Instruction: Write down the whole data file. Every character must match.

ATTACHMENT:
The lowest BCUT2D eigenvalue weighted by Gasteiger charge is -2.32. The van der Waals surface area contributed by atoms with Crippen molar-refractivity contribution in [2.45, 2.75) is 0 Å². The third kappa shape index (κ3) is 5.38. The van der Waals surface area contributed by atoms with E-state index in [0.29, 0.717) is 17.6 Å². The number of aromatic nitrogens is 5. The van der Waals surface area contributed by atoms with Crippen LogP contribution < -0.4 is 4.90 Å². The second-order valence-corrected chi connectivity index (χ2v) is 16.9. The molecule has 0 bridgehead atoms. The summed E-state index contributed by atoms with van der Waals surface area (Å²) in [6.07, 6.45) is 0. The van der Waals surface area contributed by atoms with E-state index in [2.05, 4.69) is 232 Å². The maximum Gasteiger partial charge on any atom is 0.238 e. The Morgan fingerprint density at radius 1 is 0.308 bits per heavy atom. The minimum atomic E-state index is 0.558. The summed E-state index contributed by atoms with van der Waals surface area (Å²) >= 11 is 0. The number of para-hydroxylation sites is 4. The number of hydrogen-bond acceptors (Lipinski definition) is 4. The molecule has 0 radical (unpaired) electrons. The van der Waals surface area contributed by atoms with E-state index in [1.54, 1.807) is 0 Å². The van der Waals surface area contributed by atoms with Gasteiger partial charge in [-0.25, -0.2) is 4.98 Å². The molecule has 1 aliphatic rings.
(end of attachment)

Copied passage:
The lowest BCUT2D eigenvalue weighted by Gasteiger charge is -2.32. The van der Waals surface area contributed by atoms with Crippen molar-refractivity contribution in [2.45, 2.75) is 0 Å². The third kappa shape index (κ3) is 5.38. The van der Waals surface area contributed by atoms with E-state index in [0.29, 0.717) is 17.6 Å². The number of aromatic nitrogens is 5. The van der Waals surface area contributed by atoms with Crippen LogP contribution < -0.4 is 4.90 Å². The second-order valence-corrected chi connectivity index (χ2v) is 16.9. The molecule has 0 bridgehead atoms. The summed E-state index contributed by atoms with van der Waals surface area (Å²) in [6.07, 6.45) is 0. The van der Waals surface area contributed by atoms with E-state index in [2.05, 4.69) is 232 Å². The maximum Gasteiger partial charge on any atom is 0.238 e. The Morgan fingerprint density at radius 1 is 0.308 bits per heavy atom. The minimum atomic E-state index is 0.558. The summed E-state index contributed by atoms with van der Waals surface area (Å²) >= 11 is 0. The number of para-hydroxylation sites is 4. The number of hydrogen-bond acceptors (Lipinski definition) is 4. The molecule has 0 radical (unpaired) electrons. The van der Waals surface area contributed by atoms with E-state index in [1.54, 1.807) is 0 Å². The van der Waals surface area contributed by atoms with Gasteiger partial charge in [-0.25, -0.2) is 4.98 Å². The molecule has 1 aliphatic rings.